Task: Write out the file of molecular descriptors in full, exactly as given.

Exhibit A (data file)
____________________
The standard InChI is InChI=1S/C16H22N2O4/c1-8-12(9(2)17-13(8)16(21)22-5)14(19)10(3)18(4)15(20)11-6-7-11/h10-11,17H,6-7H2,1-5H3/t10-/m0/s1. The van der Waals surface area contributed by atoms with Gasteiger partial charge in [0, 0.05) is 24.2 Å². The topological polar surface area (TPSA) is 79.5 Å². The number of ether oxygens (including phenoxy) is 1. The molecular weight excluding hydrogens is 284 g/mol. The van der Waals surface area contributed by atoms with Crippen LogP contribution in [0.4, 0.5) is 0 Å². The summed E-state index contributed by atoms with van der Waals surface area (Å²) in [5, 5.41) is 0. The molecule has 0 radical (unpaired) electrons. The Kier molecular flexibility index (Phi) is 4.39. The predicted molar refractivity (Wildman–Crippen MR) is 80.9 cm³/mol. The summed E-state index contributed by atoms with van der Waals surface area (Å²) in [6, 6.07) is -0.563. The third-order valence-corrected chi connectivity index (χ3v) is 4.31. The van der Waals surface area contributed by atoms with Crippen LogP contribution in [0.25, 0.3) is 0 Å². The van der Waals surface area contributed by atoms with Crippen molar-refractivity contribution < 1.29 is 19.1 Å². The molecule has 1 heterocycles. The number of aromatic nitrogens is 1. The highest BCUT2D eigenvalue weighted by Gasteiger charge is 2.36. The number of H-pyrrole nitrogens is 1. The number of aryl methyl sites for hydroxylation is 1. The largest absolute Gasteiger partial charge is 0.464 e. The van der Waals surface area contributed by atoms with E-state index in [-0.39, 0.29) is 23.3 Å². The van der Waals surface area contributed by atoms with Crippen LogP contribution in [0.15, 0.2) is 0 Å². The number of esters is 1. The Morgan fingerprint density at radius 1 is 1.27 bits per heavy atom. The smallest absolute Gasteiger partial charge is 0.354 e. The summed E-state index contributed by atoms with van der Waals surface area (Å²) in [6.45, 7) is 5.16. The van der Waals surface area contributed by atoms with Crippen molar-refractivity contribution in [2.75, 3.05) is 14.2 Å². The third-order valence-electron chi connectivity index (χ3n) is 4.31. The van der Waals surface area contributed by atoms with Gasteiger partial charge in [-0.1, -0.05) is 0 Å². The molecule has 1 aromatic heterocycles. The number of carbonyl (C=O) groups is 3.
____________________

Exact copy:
The standard InChI is InChI=1S/C16H22N2O4/c1-8-12(9(2)17-13(8)16(21)22-5)14(19)10(3)18(4)15(20)11-6-7-11/h10-11,17H,6-7H2,1-5H3/t10-/m0/s1. The van der Waals surface area contributed by atoms with Gasteiger partial charge in [0, 0.05) is 24.2 Å². The topological polar surface area (TPSA) is 79.5 Å². The number of ether oxygens (including phenoxy) is 1. The molecular weight excluding hydrogens is 284 g/mol. The van der Waals surface area contributed by atoms with Crippen LogP contribution in [0.4, 0.5) is 0 Å². The summed E-state index contributed by atoms with van der Waals surface area (Å²) in [5, 5.41) is 0. The molecule has 0 radical (unpaired) electrons. The Kier molecular flexibility index (Phi) is 4.39. The predicted molar refractivity (Wildman–Crippen MR) is 80.9 cm³/mol. The summed E-state index contributed by atoms with van der Waals surface area (Å²) in [6, 6.07) is -0.563. The third-order valence-corrected chi connectivity index (χ3v) is 4.31. The van der Waals surface area contributed by atoms with Crippen LogP contribution in [0.25, 0.3) is 0 Å². The van der Waals surface area contributed by atoms with Crippen molar-refractivity contribution < 1.29 is 19.1 Å². The molecule has 1 heterocycles. The number of aromatic nitrogens is 1. The highest BCUT2D eigenvalue weighted by Gasteiger charge is 2.36. The number of H-pyrrole nitrogens is 1. The number of aryl methyl sites for hydroxylation is 1. The largest absolute Gasteiger partial charge is 0.464 e. The van der Waals surface area contributed by atoms with E-state index in [-0.39, 0.29) is 23.3 Å². The van der Waals surface area contributed by atoms with Crippen LogP contribution in [0.15, 0.2) is 0 Å². The number of esters is 1. The Morgan fingerprint density at radius 1 is 1.27 bits per heavy atom. The smallest absolute Gasteiger partial charge is 0.354 e. The summed E-state index contributed by atoms with van der Waals surface area (Å²) in [6.45, 7) is 5.16. The van der Waals surface area contributed by atoms with Crippen molar-refractivity contribution in [2.75, 3.05) is 14.2 Å². The third-order valence-electron chi connectivity index (χ3n) is 4.31. The van der Waals surface area contributed by atoms with Gasteiger partial charge in [-0.1, -0.05) is 0 Å². The molecule has 1 aromatic heterocycles. The number of carbonyl (C=O) groups is 3.